A Northeast Cobb homeowner is "occupying" his foreclosed home with members of several rights groups in order to broker an agreement that will keep him in his home.
Steve Boudreaux, who lives on Rubes Landing in Marietta, is staging a 24 hour, seven day a week protest on the front lawn of his home, reminiscent of the "Occupy" protests that occur in larger cities worldwide. On Monday afternoon, Boudreaux held a press conference to explain his situation and motivations for the occupation.
Five years ago, Boudreaux walked into a Marietta Wachovia (now Wells Fargo) bank and sat down with a loan officer to discuss ways that he could achieve the American dream of home ownership. Unlike many other home buyers at the time, who were getting sub-prime mortgages, Boudreaux said he wanted to do it the right way.
"I told the loan officer, 'Keep it simple, keep it straightforward,'" Boudreaux said. "If I really can't afford to buy this house, I'll live without it."
Boudreaux was assured that the loan process would take the more traditional route, but now he is fighting an uphill battle for control of his home.
Like many Americans, Boudreaux's dream home became a nightmare as the housing bubble crashed and the recession began. In an attempt to save his home, Boudreaux applied to get a new loan to keep his head above water.
"We worked with Boudreaux for more than two years to try to help him avoid foreclosure," said Jay Lawrence, a Wells Fargo spokesperson. "He asserted that he had a loss of income, which happens in a lot of cases."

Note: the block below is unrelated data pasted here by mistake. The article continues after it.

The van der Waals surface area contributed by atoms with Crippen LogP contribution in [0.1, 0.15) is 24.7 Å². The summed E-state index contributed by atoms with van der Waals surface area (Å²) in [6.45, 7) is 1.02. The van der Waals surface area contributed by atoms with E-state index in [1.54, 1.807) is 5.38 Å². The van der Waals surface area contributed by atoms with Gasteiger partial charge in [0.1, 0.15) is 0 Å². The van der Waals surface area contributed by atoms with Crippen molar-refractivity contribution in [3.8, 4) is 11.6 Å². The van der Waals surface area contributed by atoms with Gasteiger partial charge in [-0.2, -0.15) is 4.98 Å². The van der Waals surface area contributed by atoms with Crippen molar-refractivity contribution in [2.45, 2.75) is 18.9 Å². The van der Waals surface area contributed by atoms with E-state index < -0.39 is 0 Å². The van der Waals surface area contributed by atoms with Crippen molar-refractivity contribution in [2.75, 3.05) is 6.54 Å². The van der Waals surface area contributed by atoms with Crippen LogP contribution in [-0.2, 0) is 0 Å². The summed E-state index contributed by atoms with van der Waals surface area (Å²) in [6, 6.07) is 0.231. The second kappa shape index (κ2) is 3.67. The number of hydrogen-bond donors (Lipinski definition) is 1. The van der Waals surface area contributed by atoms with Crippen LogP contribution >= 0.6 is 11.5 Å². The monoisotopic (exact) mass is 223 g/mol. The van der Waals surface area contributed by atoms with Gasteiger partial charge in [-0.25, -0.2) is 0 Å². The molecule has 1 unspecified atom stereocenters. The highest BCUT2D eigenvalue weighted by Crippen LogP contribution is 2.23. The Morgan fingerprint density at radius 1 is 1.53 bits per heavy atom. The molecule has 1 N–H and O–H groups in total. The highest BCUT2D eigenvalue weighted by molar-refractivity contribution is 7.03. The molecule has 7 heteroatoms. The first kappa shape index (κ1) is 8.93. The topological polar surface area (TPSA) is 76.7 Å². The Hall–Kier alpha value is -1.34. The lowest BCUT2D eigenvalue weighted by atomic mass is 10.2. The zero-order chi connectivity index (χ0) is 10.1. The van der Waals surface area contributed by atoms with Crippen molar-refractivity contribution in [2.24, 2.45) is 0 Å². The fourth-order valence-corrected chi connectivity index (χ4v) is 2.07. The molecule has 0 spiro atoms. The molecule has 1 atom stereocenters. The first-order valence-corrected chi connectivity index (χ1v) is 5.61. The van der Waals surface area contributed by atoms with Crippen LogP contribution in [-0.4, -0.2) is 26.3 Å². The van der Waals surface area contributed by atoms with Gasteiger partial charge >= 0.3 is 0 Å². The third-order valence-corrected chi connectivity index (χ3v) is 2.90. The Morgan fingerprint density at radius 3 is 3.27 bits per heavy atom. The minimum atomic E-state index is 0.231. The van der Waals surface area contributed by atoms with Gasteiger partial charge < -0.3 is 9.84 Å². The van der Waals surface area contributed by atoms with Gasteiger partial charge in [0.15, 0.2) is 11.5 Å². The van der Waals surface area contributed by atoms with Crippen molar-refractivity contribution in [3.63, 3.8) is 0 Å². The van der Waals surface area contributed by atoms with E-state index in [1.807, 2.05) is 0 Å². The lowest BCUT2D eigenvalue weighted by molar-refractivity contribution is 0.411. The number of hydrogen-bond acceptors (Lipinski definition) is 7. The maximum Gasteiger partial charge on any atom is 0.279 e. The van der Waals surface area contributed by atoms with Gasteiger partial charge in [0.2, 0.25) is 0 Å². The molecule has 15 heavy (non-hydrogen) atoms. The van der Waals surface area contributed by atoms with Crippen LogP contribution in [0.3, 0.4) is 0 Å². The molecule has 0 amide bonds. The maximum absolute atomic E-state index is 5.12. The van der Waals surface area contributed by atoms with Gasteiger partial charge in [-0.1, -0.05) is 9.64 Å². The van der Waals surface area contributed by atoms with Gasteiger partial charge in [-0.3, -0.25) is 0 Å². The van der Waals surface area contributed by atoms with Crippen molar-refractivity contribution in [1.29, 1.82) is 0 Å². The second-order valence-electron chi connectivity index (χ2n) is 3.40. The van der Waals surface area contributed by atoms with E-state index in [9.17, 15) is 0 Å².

Lawrence said that Wells Fargo has helped roughly 35,000 Atlanta residents avoid foreclosure, and the rate of foreclosures in the area is declining. However, many homeowners are still battling to save their homes.
"One foreclosure is too many," Lawrence said.
In an attempt to save his home, Boudreaux and Wells Fargo entered into a loan modification program. During the lengthy process, Boudreaux said that he met every condition and faxed over every form Wells Fargo required of him immediately, even canceling several work appointments to do so. According to Boudreaux, the bank refused to modify his loan because they did not receive transcripts of his tax returns.
Boudreaux said that he had provided the bank with copies of his tax returns, a sworn statement declaring everything he had provided them was true, and the IRS had even sent the bank a letter promising the transcripts would be forthcoming.
"They refused to even consider my loan application until those transcripts were in," Boudreaux said. "They wouldn't postpone the auction one month to allow time for those papers to come in."
According to Lawrence, the home was sold in foreclosure on June 5, despite Wells Fargo's best efforts. The bank had been servicing the mortgage on behalf of a "very large investor," who now owns the property. Lawrence said that Wells Fargo is no longer connected in any way with Boudreaux's situation.
"Boudreaux may disagree with us, but he has a right to," Lawrence said. "We did our best."
Boudreaux's cause has been taken up by the Cobb United for Change Coalition (CUCC) and Occupy our Homes ATL (OOHA), rights groups that protest what they see as unfair and predatory treatment of homeowners by banks.
"We want to make Cobb County a welcoming, inviting and unifying community," said CUCC representative Rich Pellegrino.
"Let's make it clear: Housing is a right, a human right," Pellegrino continued. "All over the world it's viewed as such, why not here in the richest country on Earth?"
Boudreaux is also supported by neighbors and other civil and human rights activists, who believe their combined power can help broker a deal with Wells Fargo that will keep Boudreaux in his home.
"That support and the hope I'm getting," said Boudreaux, "makes me feel so good."